Um, oops. OK, I didn't mean to take a break from the shooting diary. Sure, when we released the trailer, there was a bit of a high and that had me a lot more focused on the future than on thinking about the process of actually filming and I've been sufficiently distracted by other things that I haven't come back and then it started to seem really embarrassingly long, which made the whole task seem so onerous and there are a lot of reasons why I haven't finished this, but really, there's only one big one... It's because I really didn't want to write about this particular night. And I know that no one's forcing me to do this and I could say "Oh, I forgot", but I'm the kind of person who would be so bothered by that sort of omission that I'd probably develop a rash or a tic... That's just me.

So you've probably figured this out: This is the night where everything was terrible. Worse than running hours late and having to cut scenes from the schedule. Worse than people not showing up. Worse than the roof caving in. This was the point at which tempers just came to a head, when things got ugly- permanently ugly. The one redeeming feature of the night was that there were so few people working (we were trying to be lean and quick and get a bunch of things done that had fallen through the cracks on previous shoots). In retrospect, there is absolutely no reason why things on that one day should have resulted in people blowing up at each other, in arguments and recriminations, but when you have weeks of tension on your backs, small things can tend to get thrust under the microscope.

When I say that this was the worst part of filming, I mean that it was the one time that I really thought that we were going to fail- that we wouldn't end up shooting the entire film. And that idea, having become as passionate about the project as I have about anything else in my life, was unbearable. In the end, I think that the only reason we did finish that night, let alone the rest of the film, was that the people involved couldn't bear it any more than I could. The only thing worse than having to work together at that moment was the idea that the time we'd put in was time wasted. It was truly one of the worst nights of my entire life.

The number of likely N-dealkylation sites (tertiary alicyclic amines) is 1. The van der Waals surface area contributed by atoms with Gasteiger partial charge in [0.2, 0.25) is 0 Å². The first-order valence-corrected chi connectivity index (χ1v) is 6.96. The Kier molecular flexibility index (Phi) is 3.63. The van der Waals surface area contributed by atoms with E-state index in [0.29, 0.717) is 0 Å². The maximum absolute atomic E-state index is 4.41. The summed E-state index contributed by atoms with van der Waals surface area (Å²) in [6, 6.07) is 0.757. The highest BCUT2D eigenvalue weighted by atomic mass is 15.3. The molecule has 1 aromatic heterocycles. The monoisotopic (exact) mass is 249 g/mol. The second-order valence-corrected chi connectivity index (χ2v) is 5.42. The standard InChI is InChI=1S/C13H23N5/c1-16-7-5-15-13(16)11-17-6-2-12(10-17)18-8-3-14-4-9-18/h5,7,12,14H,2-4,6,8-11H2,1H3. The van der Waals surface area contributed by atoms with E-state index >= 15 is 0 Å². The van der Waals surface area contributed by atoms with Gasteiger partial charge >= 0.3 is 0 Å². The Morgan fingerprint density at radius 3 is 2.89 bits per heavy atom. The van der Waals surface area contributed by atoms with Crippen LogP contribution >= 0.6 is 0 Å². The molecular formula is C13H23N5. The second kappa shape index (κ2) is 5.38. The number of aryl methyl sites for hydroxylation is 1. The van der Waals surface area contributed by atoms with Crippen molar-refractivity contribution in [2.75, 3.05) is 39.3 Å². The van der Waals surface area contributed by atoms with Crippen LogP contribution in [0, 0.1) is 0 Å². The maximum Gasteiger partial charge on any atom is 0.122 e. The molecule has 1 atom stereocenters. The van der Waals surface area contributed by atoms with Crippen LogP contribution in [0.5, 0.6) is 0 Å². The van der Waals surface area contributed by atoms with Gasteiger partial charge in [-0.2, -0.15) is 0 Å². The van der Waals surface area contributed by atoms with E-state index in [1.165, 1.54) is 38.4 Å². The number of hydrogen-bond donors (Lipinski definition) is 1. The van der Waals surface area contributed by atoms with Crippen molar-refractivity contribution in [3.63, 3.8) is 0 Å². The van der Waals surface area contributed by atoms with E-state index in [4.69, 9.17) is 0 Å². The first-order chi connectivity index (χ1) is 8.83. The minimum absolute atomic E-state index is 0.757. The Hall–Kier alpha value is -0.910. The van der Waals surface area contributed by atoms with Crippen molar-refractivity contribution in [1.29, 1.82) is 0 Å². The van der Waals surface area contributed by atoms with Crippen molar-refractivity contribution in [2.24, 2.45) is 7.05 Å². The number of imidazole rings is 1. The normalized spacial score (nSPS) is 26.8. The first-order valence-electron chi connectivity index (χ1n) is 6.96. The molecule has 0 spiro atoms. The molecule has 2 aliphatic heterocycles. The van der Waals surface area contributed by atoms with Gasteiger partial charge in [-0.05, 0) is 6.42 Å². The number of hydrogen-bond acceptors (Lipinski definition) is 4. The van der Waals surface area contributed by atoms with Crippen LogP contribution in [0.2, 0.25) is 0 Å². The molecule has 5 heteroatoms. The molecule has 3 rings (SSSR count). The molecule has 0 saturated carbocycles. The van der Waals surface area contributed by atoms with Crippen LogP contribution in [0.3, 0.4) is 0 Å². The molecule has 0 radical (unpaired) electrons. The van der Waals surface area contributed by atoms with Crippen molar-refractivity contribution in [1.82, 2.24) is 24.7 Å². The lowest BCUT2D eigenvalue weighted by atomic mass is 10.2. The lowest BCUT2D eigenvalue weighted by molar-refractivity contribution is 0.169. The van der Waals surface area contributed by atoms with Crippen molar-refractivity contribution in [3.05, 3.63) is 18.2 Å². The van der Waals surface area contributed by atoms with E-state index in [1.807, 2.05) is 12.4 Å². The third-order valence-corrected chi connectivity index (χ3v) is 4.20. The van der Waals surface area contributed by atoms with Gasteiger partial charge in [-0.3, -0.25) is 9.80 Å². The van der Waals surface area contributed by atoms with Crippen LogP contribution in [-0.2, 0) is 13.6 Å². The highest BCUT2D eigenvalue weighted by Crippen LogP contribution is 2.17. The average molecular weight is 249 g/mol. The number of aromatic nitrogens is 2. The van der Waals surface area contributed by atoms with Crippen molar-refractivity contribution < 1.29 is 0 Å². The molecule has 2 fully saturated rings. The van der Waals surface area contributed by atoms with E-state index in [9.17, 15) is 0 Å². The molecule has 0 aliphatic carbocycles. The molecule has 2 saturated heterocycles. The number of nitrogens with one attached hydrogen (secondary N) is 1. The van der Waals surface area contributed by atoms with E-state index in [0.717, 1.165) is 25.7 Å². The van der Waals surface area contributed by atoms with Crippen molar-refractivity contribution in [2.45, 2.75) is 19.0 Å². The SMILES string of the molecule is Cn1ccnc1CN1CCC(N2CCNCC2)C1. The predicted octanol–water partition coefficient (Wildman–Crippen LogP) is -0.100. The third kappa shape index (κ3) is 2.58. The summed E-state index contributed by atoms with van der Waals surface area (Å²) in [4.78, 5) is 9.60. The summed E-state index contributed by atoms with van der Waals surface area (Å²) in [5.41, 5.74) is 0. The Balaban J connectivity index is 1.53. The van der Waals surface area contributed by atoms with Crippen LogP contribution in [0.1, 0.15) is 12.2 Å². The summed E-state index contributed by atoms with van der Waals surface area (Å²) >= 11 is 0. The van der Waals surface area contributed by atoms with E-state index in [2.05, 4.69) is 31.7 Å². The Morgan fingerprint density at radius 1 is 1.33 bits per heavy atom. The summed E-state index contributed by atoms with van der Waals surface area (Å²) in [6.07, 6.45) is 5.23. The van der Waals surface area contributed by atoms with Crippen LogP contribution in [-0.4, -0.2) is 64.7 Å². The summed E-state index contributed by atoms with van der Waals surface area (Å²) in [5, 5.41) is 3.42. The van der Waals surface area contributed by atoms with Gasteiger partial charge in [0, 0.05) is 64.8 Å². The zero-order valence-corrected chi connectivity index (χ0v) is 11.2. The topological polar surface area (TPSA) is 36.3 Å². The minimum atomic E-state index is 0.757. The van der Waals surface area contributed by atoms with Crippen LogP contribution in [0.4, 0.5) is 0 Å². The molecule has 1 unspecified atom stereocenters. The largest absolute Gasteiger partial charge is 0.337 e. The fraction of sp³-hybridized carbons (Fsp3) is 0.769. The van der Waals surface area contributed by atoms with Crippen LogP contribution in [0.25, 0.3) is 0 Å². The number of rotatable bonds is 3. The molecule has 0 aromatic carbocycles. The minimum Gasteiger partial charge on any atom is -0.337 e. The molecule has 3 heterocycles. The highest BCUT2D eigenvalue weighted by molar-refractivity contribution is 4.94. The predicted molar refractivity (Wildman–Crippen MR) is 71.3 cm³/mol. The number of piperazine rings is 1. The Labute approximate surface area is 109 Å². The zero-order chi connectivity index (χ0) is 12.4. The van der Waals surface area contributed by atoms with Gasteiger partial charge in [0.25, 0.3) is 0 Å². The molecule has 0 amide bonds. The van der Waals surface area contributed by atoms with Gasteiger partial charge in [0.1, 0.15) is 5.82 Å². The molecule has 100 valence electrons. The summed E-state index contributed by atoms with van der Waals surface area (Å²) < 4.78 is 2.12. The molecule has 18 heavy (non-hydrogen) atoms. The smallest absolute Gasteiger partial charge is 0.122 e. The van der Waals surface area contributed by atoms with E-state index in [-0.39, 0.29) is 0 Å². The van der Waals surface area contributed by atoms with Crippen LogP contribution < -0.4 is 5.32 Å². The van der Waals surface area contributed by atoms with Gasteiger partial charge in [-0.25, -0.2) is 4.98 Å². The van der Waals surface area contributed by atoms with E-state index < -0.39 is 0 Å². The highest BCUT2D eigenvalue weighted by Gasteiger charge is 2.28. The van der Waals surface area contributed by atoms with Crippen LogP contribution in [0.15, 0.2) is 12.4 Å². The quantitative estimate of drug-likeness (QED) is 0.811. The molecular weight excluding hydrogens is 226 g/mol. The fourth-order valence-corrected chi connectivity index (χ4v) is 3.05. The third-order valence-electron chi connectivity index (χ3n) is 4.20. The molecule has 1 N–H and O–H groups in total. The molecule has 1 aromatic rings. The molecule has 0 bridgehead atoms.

Almost two years of post-production and time to reflect has given me a different perspective on things. That night, I was a basket case, desperately trying to think of solutions that would not result in a principal player walking out in a huff. Hey, it wasn't one of my best moments either. I take a small amount of comfort in the idea that it was a good lesson in terms of what to watch out for in potential coworkers, which I imagine might be useful in the future. It kills me to think that, the individuals involved being who they are (and, to be clear, I include myself in this), I don't know if there's a way that the ugliness that ensued could have been avoided. But I've seen the final product and I feel proud of it and I can honestly say that it is in part the result of those same huge, flawed, fragile egos working, however briefly, as a team. Does that make this bad night worth it? Actually, no it doesn't. I have a feeling that reconciliation will come when the film is out in the world and I get to find out if other people can see what I see. For now, I'll content myself with saying that, while this was one of the worst nights of my life, it was not a defining catastrophe of my life.